Celtic Wedding

Celtic Love Symbols for Weddings & A Craft Project For You
By Kathi Hennesey

As wedding season gets into full swing, future brides and grooms, along with their families, are busy planning their special day and looking for ways to make it unique and memorable. One popular and time-honored practice is to include symbols of family cultural heritage. And so the wedding day joins two people, celebrates their newly-shared ancestry, and strengthens the bonds between generations.

Our rubber stamps focus on Scottish, Irish and Welsh love symbols, so we want to share ways to incorporate using them for a wedding. The wonderful thing is that these expressions of love and affection can be used before, during and after the big day. As symbols of the new couple‘s bond, they‘re perfect for special occasion gifts and cards, such as anniversaries, birthdays, Valentine‘s Day, Christmas and baby showers.

Most readers here will be familiar with the popular symbols of the love bond used by these cultures for wedding ceremonies: The Scottish luckenbooth, the Irish claddagh and the Welsh love spoon.

Scottish Luckenbooth

The Scottish luckenbooth usually includes one or two hearts with a crown on top, and can include other embellishments such as a thistle. The tradition of the Scottish luckenbooth dates back to the 15th century, when these types of brooches – usually made of silver – were given as betrothal or wedding gifts, then pinned to the newborn children for protection.

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Irish Claddagh

The  Irish claddagh features a crown and a heart held by two hands. Legend tells us that the crown stands for loyalty, the heart for love, and the hands for friendship. The claddagh ring has been a traditional design for engagement and wedding rings, in Ireland, for generations. It continues to be extremely popular today.

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Welsh Love Spoon

The Welsh love spoon, carved from wood, can include a variety of designs on the handle, including hearts, locks, crosses, bells, dragons, wheels and Celtic knotwork. It was traditionally given to a young woman by her suitor. The earliest known dated Welsh love spoon dates from 1667.

Knotwork Hearts

For a more universal Celtic-theme – and less specifically Scottish, Irish or Welsh – there are wonderful knotwork heart designs to symbolize unending love or the joining of two people in the love bond. The familiar symbol of the heart representing love and romance developed in 15th century Europe and its popular use with Celtic knotwork is a perfect marriage of designs.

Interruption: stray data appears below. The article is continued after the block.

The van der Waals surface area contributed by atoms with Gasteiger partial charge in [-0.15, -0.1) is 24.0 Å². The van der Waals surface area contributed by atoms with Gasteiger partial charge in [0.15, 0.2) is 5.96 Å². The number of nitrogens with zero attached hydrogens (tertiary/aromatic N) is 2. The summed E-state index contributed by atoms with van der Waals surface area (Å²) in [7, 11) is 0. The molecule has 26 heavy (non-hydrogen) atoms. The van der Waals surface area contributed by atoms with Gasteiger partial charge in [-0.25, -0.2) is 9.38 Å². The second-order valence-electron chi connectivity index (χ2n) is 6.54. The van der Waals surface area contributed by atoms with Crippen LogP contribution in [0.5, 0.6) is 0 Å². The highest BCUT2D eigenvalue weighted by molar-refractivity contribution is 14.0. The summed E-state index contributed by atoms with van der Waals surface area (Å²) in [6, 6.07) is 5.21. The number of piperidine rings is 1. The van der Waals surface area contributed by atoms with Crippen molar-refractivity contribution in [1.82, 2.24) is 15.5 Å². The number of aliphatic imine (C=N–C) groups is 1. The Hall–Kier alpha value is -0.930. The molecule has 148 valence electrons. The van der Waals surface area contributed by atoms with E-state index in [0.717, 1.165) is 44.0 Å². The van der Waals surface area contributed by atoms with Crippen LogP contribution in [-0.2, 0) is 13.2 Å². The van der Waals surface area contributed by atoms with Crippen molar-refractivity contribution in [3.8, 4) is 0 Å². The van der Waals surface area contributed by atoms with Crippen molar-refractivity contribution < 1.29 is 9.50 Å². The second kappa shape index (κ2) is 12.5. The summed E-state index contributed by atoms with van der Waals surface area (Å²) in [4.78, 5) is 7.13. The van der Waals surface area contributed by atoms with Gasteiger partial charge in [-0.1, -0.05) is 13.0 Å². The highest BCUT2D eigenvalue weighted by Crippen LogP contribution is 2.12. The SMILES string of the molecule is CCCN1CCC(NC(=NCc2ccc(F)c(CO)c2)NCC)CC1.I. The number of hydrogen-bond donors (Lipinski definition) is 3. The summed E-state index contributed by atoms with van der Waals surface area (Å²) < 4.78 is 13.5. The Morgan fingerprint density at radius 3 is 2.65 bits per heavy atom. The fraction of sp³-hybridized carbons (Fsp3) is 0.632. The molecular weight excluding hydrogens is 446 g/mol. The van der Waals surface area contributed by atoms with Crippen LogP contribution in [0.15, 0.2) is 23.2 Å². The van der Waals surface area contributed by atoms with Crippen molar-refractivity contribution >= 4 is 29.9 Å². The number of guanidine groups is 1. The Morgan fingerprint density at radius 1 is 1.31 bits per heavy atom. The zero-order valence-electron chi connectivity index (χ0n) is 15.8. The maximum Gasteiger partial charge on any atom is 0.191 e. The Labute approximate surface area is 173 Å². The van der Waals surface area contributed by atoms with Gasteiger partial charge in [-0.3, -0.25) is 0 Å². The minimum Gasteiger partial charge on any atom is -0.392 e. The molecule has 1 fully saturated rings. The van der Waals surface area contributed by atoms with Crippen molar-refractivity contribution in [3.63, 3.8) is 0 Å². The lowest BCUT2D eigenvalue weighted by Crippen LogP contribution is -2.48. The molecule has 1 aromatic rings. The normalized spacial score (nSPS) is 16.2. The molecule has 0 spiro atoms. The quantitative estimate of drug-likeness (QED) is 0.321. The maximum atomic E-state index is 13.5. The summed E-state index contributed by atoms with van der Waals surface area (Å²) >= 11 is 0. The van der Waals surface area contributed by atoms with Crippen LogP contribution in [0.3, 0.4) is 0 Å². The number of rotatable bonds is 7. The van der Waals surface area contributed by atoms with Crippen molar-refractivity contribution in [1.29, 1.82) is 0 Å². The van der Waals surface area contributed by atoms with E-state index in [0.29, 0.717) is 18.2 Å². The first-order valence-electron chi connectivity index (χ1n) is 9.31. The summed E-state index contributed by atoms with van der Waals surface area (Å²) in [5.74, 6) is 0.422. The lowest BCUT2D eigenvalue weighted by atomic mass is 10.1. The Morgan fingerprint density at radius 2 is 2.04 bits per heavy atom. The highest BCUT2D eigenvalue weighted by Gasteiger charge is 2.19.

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Wedding Stationery

So with a few specific motifs in mind, we return to the idea of using them for a wedding. The perfect place to introduce a special love symbol is on stationery: the engagement announcements, then the wedding/shower invitations and save-the-date cards. Many couples choose to design and create these items themselves, or have them custom made with their unique symbol and added personalization. The Scottish luckenbooth, Irish claddagh, Welsh love spoon and Celtic knotwork hearts, with all their variations, are all beautiful and elegant designs for stationery and paper products.

Creative Ideas

For the big day itself, the possibilities are endless. From the guest book, to the décor, wedding favors and gifts, this is a place for creativity to shine.

Here are some places where Celtic, Scottish, Irish and Welsh love symbols can be used:

  • Guest book cover and guest book table décor (setting the stage!)
  • Decorations: Banners, wedding favors, table cards and card holders.
  • Wedding reception: Engraved glasses for bride and groom toasts, unity candles.
  • Wedding cake: Cake topper, cake pulls (special themed charms), cake embellishments, engraved/decorated cake serving sets..
  • Gifts for bride and groom: Household items, such as engraved glassware, wall plaques, photo frames, framed prints, keepsake ornaments.
  • Jewelry worn by the bride and her bridesmaids, wedding rings (especially the Irish claddagh).
  • Groomsmen gifts: Engraved money clips, flasks/barware, business card holders, and pocket watches.

After the wedding, love symbols can continue the theme in wedding scrapbooks and memory books, thank-you cards and even anniversary gifts.  Keepsake items from the wedding, such as toasting glasses engraved with love symbols, can be displayed in the newly-married couple’s home.